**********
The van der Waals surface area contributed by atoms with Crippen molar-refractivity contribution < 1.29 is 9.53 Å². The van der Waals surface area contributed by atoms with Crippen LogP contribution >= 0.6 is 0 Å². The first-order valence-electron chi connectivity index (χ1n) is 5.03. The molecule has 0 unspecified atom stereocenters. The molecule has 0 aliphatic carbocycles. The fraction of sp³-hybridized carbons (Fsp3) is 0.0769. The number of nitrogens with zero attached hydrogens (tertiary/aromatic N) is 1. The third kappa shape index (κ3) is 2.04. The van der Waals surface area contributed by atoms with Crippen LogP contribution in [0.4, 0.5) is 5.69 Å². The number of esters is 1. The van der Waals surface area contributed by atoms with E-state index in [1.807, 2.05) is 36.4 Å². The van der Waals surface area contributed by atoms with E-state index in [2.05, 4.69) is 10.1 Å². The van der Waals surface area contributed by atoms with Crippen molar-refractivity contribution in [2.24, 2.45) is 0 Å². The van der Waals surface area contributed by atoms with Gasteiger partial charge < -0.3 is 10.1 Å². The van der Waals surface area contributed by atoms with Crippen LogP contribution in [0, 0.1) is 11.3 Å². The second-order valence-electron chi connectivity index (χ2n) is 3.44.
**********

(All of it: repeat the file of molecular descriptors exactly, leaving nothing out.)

The van der Waals surface area contributed by atoms with Crippen molar-refractivity contribution < 1.29 is 9.53 Å². The van der Waals surface area contributed by atoms with Crippen LogP contribution >= 0.6 is 0 Å². The first-order valence-electron chi connectivity index (χ1n) is 5.03. The molecule has 0 unspecified atom stereocenters. The molecule has 0 aliphatic carbocycles. The fraction of sp³-hybridized carbons (Fsp3) is 0.0769. The number of nitrogens with zero attached hydrogens (tertiary/aromatic N) is 1. The third kappa shape index (κ3) is 2.04. The van der Waals surface area contributed by atoms with Crippen LogP contribution in [0.4, 0.5) is 5.69 Å². The number of esters is 1. The van der Waals surface area contributed by atoms with E-state index in [1.807, 2.05) is 36.4 Å². The van der Waals surface area contributed by atoms with E-state index in [2.05, 4.69) is 10.1 Å². The van der Waals surface area contributed by atoms with Crippen molar-refractivity contribution in [2.24, 2.45) is 0 Å². The van der Waals surface area contributed by atoms with Gasteiger partial charge < -0.3 is 10.1 Å². The van der Waals surface area contributed by atoms with Crippen LogP contribution in [0, 0.1) is 11.3 Å². The second-order valence-electron chi connectivity index (χ2n) is 3.44.